Air India expects to turn around within six months
State-run carrier Air India, reeling under heavy losses, expects to turn around within the next six months through a combination of expenditure control and revenue enhancement measures.india Updated: Jul 17, 2009 21:16 IST
State-run carrier Air India, reeling under heavy losses, expects to turn around within the next six months through a combination of expenditure control and revenue enhancement measures.
SBI Caps, the consultants mandated to present a restructuring plan, will make a presentation to the airline’s management on Tuesday.
“The management will discuss the plan with the ministry the next day and it will be taken to the committee of secretaries two days later,” an official, who did not wish to be identified, said.
National Aviation Company of India Limited (Nacil), which was formed by merging domestic carrier Indian Airlines with Air India two years ago, is considering a proposal to extend its low fare services to some domestic routes to compete with private carriers.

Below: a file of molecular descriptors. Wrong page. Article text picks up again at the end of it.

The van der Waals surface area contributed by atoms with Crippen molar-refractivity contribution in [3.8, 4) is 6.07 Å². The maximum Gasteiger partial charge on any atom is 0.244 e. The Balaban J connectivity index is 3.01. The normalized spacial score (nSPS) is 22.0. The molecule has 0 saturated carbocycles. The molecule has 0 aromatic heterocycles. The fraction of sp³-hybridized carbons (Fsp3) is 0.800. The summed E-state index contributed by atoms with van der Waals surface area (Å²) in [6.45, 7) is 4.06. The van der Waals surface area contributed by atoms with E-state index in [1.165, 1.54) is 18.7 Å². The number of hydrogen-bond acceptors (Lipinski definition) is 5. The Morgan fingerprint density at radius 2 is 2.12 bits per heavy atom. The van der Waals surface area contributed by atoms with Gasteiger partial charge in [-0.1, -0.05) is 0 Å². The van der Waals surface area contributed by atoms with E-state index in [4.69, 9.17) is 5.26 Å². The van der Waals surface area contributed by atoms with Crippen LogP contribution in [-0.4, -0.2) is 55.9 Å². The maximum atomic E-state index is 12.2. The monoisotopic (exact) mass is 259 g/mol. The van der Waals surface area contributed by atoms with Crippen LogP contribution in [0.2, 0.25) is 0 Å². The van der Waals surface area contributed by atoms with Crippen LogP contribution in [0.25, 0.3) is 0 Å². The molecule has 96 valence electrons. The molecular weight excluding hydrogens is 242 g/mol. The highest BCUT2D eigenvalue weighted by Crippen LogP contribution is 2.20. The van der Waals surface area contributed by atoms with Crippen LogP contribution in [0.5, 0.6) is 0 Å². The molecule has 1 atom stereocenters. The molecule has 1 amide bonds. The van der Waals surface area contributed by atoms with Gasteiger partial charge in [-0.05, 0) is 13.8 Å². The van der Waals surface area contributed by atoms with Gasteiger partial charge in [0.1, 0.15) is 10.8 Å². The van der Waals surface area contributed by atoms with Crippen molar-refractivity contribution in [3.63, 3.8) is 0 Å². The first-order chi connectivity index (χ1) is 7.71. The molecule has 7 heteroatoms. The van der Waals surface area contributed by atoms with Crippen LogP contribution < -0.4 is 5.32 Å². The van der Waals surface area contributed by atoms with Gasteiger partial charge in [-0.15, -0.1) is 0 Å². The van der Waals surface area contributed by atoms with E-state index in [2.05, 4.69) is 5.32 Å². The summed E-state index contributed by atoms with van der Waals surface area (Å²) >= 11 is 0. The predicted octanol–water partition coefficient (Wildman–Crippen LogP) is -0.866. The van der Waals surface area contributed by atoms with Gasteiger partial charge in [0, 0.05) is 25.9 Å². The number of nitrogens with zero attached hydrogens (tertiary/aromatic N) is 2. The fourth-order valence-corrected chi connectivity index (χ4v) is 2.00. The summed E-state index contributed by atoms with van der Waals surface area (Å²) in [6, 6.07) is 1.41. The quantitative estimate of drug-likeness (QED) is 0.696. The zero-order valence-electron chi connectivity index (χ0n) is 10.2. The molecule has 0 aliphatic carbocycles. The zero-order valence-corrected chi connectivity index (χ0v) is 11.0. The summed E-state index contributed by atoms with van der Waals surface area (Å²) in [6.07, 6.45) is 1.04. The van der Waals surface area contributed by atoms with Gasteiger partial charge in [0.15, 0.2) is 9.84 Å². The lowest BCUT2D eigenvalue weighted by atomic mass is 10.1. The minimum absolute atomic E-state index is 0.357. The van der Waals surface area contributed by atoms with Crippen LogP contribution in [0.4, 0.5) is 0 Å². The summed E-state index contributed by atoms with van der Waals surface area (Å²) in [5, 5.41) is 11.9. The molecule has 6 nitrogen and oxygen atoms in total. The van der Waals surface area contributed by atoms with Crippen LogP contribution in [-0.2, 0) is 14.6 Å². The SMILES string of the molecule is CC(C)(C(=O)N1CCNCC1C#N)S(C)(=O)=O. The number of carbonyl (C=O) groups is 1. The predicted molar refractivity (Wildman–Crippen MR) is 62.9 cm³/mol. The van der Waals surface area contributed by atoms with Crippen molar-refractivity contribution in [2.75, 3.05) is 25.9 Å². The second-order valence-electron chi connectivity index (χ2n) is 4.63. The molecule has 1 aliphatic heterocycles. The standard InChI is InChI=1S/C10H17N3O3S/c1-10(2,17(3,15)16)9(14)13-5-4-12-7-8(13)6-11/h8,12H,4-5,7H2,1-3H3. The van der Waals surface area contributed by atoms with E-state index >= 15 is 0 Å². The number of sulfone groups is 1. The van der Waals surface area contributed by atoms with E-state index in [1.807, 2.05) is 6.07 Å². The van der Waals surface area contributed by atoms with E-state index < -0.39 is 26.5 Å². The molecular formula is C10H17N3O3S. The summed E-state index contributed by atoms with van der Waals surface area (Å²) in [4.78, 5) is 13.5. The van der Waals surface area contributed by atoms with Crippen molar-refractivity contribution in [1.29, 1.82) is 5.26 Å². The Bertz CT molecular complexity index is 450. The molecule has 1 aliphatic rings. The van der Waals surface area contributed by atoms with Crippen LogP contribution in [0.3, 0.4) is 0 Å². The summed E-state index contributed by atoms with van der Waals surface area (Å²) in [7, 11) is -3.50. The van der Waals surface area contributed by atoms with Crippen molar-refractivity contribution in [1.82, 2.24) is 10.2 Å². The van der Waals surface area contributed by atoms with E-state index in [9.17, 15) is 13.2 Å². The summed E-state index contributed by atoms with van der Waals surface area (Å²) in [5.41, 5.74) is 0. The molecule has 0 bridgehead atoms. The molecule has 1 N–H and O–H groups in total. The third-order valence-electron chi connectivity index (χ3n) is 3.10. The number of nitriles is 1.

“In order to compete effectively with other domestic low fare carriers, and to get a share of the low fare market segment, Air India is considering a proposal to extend low fare services to some of the domestic routes also,” civil aviation Minister Praful Patel informed Lok Sabha in reply to a question on Thursday.
An official said the airline expects to strengthen its bottomline by about Rs 3,000 crore through internal accruals, cost cutting measures, route rationalisation, return of leased aircraft, manpower rationalisation and deferring deliveries of new aircraft.
The airline’s management is pitching for a Rs 3,000 crore soft-loan from the government.
Oil marketing companies have also been asked to extend credit facilities for jet fuel supplies to the embattled airline that is estimated to have clocked losses of Rs 7,200 crore, in 2008-09.
“The airline needs to have a restructuring plan ready in the next six to eight months which will then give them an idea of the extent of cash bailout they would require,” said Kapil Kaul, chief executive officer of Centre for Asia Pacific Aviation.
“The airline should be put under a special administration to have a well-structured revival plan in place,” Kaul said.